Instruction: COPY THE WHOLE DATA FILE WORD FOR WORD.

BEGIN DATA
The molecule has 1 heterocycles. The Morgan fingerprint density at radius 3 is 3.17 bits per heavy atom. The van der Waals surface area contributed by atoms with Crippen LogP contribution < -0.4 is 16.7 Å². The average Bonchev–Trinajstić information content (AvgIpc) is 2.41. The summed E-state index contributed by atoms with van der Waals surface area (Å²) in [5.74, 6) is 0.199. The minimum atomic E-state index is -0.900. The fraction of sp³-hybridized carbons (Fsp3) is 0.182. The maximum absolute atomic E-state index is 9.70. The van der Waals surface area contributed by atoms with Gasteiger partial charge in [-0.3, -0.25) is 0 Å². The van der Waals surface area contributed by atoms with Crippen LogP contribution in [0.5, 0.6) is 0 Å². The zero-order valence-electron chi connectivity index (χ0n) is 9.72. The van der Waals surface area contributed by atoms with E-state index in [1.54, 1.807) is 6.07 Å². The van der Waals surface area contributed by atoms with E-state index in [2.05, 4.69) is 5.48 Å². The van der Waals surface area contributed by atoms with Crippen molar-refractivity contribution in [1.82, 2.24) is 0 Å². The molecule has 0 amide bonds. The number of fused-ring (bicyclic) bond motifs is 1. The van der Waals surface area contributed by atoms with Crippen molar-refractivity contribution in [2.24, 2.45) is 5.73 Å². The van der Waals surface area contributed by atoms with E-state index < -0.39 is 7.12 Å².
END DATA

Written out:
The molecule has 1 heterocycles. The Morgan fingerprint density at radius 3 is 3.17 bits per heavy atom. The van der Waals surface area contributed by atoms with Crippen LogP contribution < -0.4 is 16.7 Å². The average Bonchev–Trinajstić information content (AvgIpc) is 2.41. The summed E-state index contributed by atoms with van der Waals surface area (Å²) in [5.74, 6) is 0.199. The minimum atomic E-state index is -0.900. The fraction of sp³-hybridized carbons (Fsp3) is 0.182. The maximum absolute atomic E-state index is 9.70. The van der Waals surface area contributed by atoms with Gasteiger partial charge in [-0.3, -0.25) is 0 Å². The van der Waals surface area contributed by atoms with Crippen LogP contribution in [0.5, 0.6) is 0 Å². The zero-order valence-electron chi connectivity index (χ0n) is 9.72. The van der Waals surface area contributed by atoms with E-state index in [1.54, 1.807) is 6.07 Å². The van der Waals surface area contributed by atoms with E-state index in [2.05, 4.69) is 5.48 Å². The van der Waals surface area contributed by atoms with Crippen molar-refractivity contribution in [1.82, 2.24) is 0 Å². The molecule has 0 amide bonds. The number of fused-ring (bicyclic) bond motifs is 1. The van der Waals surface area contributed by atoms with Crippen molar-refractivity contribution in [2.24, 2.45) is 5.73 Å². The van der Waals surface area contributed by atoms with E-state index < -0.39 is 7.12 Å².